Plans by Burger King to purchase Canadian coffee-and-donut chain Tim Horton’s would have generated little interest outside the business-watching world — or even in Canada, where devotion to Tim Horton’s is almost religious, which doesn’t make any sense to me either, but just trust me on this one — were it not for the fact part of the deal involves Burger King relocating its headquarters to Ontario.
The rationale is, at least in part, owing to Canada’s substantially lower corporate tax rate.
The practice of purchasing a foreign company and subsequently relocating overseas to realize relative tax advantages is known as “inversion” and has drawn the ire and righteous indignation of liberals everywhere. President Barack Obama and his band of merry levelers have decried the “economic unpatriotism” of corporations doing such things.
The left’s instinctive “solution” is to somehow make the practice illegal, or at least harder to carry out by, for example, raising the necessary threshold of foreign ownership to 50 percent from the current 20 percent. It goes without saying the obvious and economically sensible solution to this non-problem — eliminating the incentive of pursuing inversions by reducing corporate tax rates — absolutely eludes them.
Inversions are simply additional evidence tax rates matter. It’s no coincidence, and little wonder, so many U.S.-based corporations seek such opportunities. The United States currently is saddled with (“boasts” is certainly not the appropriate word) the highest nominal corporate tax rate (which accounts for the combined federal, state and local corporate taxes) in the developed world, at 40 percent.
America is also the only developed nation to tax the profits a company makes abroad once those profits are repatriated. Naturally, most companies avoid this double taxation by simply keeping those foreign earned profits in the countries where they were made and taxed the first time.
The brilliant author Amity Shlaes recently wrote about how Canada and the U.S., under respective current management, have in recent years swapped economic roles. Canada has suddenly becoming the land of economic freedom and opportunity while America struggles under, as Shlaes astutely observes, its unique version of Pierre Trudeau, the socialist prime minister of Canada during much of the late 1960s and 70s, and from under who’s debilitating economic shadow the country has just recently begun to crawl.
Canada over the last 10 or so years has learned (finally) the truth of the simple economic maxim that you get less of something when you tax it. Canada has decided that it wants investment, jobs and business growth. Accordingly, it lowered the cost of doing business in the Great White North. Canada’s nominal corporate rate is 14 points lower than America’s at 26 percent.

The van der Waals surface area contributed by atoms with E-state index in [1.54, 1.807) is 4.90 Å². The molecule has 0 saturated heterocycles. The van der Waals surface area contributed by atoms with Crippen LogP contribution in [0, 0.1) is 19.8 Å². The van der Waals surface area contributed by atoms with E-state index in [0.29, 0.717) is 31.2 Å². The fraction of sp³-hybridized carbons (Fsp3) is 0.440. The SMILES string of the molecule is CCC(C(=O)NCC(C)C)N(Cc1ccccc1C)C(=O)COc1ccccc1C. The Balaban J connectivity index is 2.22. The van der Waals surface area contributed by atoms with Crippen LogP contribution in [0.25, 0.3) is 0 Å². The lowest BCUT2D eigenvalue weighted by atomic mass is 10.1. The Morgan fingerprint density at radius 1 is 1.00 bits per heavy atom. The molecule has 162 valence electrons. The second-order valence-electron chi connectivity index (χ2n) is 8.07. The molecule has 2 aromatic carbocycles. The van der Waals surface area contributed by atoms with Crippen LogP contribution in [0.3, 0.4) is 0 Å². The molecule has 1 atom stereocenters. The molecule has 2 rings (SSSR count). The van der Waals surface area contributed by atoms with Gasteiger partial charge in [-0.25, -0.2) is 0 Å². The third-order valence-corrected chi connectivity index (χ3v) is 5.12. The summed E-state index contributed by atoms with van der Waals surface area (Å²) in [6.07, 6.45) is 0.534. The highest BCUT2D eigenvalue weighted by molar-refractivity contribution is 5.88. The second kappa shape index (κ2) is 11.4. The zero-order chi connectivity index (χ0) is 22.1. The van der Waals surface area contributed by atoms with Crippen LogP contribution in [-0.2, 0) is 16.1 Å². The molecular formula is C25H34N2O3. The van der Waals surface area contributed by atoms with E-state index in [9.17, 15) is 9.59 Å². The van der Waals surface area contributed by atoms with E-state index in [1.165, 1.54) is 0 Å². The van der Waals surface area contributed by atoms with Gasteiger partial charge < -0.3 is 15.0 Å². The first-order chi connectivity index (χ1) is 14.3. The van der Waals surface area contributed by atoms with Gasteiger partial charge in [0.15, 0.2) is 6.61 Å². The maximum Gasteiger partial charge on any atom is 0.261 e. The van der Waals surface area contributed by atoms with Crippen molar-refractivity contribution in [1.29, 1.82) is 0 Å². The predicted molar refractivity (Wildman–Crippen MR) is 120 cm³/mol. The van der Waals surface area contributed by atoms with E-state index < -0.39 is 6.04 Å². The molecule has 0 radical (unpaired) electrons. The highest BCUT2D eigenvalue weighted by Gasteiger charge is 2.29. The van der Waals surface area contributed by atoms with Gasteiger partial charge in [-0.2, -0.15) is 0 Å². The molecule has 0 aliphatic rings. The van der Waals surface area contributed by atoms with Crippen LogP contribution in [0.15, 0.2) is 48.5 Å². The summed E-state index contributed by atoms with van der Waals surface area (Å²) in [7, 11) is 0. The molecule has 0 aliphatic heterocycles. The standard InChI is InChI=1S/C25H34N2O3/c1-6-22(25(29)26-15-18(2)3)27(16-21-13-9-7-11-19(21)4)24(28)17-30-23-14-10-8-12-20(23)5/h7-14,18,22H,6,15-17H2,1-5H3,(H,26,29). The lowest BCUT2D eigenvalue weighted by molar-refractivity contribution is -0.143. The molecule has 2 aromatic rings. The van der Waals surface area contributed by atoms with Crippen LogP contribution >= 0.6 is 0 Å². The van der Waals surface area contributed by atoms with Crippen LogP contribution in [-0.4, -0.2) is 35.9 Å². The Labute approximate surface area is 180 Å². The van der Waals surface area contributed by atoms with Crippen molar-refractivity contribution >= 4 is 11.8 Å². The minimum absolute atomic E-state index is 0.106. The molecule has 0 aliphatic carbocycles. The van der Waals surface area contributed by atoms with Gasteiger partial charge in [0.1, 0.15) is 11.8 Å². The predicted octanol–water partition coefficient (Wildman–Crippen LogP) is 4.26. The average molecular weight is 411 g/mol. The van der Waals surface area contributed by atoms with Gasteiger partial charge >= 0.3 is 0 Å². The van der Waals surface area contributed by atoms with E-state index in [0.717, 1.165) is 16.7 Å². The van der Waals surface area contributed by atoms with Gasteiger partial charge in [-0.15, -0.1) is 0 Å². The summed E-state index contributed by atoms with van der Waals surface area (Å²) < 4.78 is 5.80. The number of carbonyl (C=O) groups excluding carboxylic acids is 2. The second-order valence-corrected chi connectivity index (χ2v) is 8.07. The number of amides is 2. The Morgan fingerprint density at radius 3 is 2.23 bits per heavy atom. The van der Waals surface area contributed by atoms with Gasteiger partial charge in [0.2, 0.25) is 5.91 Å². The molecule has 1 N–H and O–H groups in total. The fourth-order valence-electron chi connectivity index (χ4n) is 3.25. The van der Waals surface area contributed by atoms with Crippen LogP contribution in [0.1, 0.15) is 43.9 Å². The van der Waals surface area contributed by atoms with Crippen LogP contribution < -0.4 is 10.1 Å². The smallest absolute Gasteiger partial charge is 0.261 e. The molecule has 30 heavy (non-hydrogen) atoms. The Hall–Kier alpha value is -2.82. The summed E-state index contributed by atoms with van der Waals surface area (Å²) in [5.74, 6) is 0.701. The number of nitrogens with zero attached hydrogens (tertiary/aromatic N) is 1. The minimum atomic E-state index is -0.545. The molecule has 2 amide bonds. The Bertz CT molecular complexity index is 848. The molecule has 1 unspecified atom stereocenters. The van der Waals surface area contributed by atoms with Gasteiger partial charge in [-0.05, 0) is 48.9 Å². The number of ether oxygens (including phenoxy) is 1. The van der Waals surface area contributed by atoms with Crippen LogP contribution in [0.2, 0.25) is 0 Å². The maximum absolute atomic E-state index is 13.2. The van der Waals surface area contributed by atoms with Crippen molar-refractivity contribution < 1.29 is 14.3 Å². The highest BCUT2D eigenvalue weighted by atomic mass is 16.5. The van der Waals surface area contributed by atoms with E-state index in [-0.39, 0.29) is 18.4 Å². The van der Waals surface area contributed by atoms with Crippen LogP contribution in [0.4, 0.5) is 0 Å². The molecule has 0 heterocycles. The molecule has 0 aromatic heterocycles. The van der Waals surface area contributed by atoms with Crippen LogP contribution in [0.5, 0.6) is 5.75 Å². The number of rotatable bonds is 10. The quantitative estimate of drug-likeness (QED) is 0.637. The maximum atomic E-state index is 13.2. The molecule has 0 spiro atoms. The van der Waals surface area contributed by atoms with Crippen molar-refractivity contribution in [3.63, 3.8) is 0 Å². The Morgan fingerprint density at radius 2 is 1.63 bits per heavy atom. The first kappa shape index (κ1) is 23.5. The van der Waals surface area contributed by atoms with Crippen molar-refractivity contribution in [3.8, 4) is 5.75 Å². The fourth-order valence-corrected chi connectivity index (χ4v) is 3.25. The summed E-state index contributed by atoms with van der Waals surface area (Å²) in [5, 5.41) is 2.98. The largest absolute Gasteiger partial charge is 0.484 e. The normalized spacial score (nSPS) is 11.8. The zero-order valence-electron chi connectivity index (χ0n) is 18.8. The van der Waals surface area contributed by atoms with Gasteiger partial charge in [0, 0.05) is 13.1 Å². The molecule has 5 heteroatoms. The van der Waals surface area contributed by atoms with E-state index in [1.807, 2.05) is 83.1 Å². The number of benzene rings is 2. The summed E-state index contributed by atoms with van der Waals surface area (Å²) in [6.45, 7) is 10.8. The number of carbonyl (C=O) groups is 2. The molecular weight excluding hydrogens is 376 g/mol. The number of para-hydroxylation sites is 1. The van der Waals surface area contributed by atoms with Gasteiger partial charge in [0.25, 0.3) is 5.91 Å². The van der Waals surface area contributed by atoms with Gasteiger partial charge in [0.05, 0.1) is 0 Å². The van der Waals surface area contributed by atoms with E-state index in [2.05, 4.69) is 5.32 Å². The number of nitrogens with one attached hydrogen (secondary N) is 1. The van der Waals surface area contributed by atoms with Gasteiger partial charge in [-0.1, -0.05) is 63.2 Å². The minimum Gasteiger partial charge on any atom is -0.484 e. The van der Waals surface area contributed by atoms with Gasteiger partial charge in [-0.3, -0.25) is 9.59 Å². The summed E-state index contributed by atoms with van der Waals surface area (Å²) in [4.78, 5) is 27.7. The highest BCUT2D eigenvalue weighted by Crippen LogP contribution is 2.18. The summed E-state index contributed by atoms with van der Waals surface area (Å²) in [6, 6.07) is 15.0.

The U.S. could, of course, become more competitive and keep the Whopper red, white and blue simply by reducing the federal corporate rate to a point where the nominal rate is below that of competing nations or at least below the average of the industrialized world.
Corporate taxation results, structurally, in double taxation. A company’s income is subject to a 35 percent federal income tax, plus the appropriate state and local taxes —accounting for, on average, the 40 percent figure. The remaining 60 percent is distributed to shareholders, where it is again taxed as personal income. Even after common deductions and loopholes, the average tax burden of a corporate shareholder is around the 50 percent mark. So a corporation’s board of directors, which has a fiduciary duty to shareholders, looks around and finds a place to do business and return more profits to shareholders. It’s not a difficult decision.
To be sure, the tax question is only part of BK’s decision to emigrate. It appears to be a good deal in other respects, merging a tight-margin fast food chain with a smaller, but more profitable, coffee-and-donut chain with a unique international marketing opportunity.
And one might argue the annual tax savings, as substantial as they will be, might not by themselves be at the make-or-break level. But when looked at in conjunction with other external factors straining slim margins — the specter of a minimum wage increase and labor issues among them — tax rates take on even greater importance.
Here’s the takeaway: If U.S. politicians want to keep businesses headquartered in the U.S. and maintain or increase government revenue, they will support policies that A) reduce the corporate tax rate, after which they can B) eliminate deductions and loopholes that high rates incentivize corporations to seek. Of course, an even better policy would eliminate the need for B), because business should not be taxed in the first place.